Yesterday I had a conference call with “Alonzo”, who is from Tucson, and Golden Rule Insurance. I waited more than ten minutes to talk to a Golden Rule representative. Then I got Alonzo on the phone. We talked for five minutes and explained Alonzo’s situation. We asked to talk to someone who understood the type of policy Alonzo had. We waited another ten minutes to be transferred to someone who could, hopefully, explain exclusions in his health insurance policy. We talked for maybe three minutes with a representative who had Alonzo’s information on her computer screen. We gave her information, asked her several questions, and then we got cut off. Alonzo waited for a phone call from this Golden Rule representative, but the phone call never came.
How can a billion dollar company not follow-up on a dropped call from a client who has already paid them over $4,000 in premiums? Alonzo’s story is complicated and frustrating.
Alonzo works for a small construction company that dropped its group health insurance because the premiums got too expensive, despite rising deductibles and co-pays each year. Alonzo figures he paid over $80,000 in health insurance premiums over 20 years and he was never really sick all that time. He is overweight and pre-diabetic, and at 64 he was about to be uninsured. To make things worse, Alonzo was diagnosed with prostate cancer just as he was losing his group insurance.
Alonzo applied for coverage with Blue Cross Blue Shield and was rejected because of his pre-existing conditions (and this was before he knew about the prostate cancer). His only choice for coverage was to use the Health Insurance Portability and Accountability Act (HIPAA) which is a federal law from 1996 that requires insurance companies to offer a health insurance policy to people who have had group insurance, but lost it. People who would not qualify for individual health insurance due to pre-existing conditions can get a guaranteed issue health insurance policy under HIPAA.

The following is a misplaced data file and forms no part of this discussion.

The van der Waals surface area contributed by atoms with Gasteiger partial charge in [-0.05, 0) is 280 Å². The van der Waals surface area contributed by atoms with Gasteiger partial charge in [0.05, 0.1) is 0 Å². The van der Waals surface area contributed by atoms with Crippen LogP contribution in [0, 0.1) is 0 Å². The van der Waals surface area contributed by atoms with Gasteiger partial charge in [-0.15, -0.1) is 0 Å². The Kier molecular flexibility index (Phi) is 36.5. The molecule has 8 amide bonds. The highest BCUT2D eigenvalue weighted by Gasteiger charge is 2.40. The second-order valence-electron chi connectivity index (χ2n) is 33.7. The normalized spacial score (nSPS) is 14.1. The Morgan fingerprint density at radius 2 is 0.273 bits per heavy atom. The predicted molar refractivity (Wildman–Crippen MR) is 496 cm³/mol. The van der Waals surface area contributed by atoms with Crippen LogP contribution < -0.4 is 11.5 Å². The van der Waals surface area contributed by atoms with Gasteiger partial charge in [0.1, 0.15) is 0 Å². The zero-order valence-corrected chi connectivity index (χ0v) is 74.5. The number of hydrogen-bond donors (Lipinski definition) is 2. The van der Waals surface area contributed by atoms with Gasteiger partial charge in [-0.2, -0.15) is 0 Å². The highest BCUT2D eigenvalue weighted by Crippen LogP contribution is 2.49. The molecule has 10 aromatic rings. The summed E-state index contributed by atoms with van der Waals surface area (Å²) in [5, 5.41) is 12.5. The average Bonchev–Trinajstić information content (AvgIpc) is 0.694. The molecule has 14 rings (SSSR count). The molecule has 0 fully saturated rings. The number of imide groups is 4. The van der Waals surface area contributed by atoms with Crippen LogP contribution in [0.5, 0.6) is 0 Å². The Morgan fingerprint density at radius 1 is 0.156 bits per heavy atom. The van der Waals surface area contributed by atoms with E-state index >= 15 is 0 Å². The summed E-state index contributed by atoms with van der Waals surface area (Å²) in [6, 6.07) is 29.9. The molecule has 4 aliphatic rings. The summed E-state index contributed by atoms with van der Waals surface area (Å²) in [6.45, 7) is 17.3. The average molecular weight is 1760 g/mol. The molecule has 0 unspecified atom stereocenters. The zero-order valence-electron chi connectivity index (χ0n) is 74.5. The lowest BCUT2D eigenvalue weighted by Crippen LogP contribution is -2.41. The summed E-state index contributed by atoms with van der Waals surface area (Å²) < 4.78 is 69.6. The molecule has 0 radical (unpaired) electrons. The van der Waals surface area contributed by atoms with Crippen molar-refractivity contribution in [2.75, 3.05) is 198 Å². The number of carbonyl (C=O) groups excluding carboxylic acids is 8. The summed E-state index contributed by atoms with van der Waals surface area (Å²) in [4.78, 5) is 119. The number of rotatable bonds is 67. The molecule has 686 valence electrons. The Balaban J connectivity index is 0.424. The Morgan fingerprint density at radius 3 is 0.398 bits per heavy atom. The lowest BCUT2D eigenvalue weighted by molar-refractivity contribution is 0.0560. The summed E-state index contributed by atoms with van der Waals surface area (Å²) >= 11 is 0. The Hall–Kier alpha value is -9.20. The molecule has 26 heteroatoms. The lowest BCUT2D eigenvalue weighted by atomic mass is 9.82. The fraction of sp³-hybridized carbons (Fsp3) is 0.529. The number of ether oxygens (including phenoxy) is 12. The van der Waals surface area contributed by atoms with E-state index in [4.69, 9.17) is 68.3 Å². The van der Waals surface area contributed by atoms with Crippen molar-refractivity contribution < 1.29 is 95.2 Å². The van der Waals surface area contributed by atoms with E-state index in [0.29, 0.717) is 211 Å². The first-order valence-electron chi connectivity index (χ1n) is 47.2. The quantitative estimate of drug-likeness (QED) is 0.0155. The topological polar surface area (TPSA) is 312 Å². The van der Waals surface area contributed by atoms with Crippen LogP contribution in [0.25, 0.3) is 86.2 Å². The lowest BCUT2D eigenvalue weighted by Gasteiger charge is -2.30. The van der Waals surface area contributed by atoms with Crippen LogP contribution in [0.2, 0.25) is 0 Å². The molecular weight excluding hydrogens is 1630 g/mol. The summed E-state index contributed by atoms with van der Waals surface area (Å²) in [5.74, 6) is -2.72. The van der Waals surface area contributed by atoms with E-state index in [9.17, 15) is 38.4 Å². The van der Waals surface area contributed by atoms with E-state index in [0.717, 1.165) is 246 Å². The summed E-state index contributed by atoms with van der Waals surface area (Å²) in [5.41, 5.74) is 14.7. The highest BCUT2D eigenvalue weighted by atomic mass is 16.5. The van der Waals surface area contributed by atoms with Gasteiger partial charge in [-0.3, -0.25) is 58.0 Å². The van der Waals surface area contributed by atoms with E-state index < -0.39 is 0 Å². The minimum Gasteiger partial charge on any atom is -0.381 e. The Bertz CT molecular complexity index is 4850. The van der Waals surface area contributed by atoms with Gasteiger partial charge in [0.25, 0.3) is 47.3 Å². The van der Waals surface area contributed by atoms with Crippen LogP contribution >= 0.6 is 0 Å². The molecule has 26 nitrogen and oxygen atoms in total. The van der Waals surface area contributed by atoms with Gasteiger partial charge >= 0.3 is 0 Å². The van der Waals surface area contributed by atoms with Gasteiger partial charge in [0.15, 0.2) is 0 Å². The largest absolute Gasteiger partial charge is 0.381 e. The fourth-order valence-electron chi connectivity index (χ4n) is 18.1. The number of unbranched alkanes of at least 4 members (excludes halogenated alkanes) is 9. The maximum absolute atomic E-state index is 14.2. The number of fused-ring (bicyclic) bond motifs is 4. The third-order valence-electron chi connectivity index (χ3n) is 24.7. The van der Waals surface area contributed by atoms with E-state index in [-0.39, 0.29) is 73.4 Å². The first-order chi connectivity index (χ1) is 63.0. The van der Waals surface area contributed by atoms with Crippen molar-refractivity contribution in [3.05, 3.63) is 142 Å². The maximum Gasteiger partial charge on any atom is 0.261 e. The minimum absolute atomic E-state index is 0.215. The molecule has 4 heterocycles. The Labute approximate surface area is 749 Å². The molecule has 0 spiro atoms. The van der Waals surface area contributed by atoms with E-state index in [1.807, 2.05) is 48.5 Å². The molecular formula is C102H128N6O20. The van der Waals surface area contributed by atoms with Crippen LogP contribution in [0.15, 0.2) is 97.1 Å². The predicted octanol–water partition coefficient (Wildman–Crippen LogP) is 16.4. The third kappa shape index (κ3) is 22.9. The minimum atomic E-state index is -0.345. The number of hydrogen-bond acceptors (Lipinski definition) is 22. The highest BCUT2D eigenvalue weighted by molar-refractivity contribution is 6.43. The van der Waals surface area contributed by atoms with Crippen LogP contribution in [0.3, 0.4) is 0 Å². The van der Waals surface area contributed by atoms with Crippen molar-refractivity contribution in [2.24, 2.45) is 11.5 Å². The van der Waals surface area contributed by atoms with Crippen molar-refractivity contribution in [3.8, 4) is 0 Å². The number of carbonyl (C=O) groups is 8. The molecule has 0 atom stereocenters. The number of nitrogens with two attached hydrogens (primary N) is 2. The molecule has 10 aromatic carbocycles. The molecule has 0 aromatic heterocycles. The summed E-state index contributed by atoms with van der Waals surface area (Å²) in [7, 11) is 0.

The HIPAA law has several requirements, all of which Alonzo met. The HIPAA law also lets insurance companies take their premium rate for a healthy person, add ten percent to it, and triple that number. So Alonzo would pay over $1,400 per month for the Golden Rule policy which has a $3,500 deductible. He chose to pay this premium to protect his family from financial ruin that can come with serious illness and no health insurance.
Alonzo arranged for treatment of his prostate cancer, and the oncology center contacted his insurance company to check on his coverage. Golden Rule said Alonzo is covered, but there is a six-month exclusion for treatment of “reproductive organs”, and the prostate falls under this exclusion.
Alonzo called me and I did some research about HIPAA policies, but I think we need an expert’s help on this. Does the HIPAA law allow insurance companies to charge ridiculously high premiums for people with pre-existing conditions and then offer a policy that excludes treatment for those pre-existing conditions?
Alonzo doesn’t have time to wait for answers. And he may have missed his one chance to get decent (though expensive) coverage under the HIPAA law by choosing the Golden Rule plan. This is an example of why I hate individual health insurance and why I concentrate on Medicare.
UPDATE Thursday, January 6, 2011: Golden Rule did call! And it turns out the problem was all a mistake, or mis-communication……and Alonzo has no exclusions in his policy. See my Jan. 6th post for more details.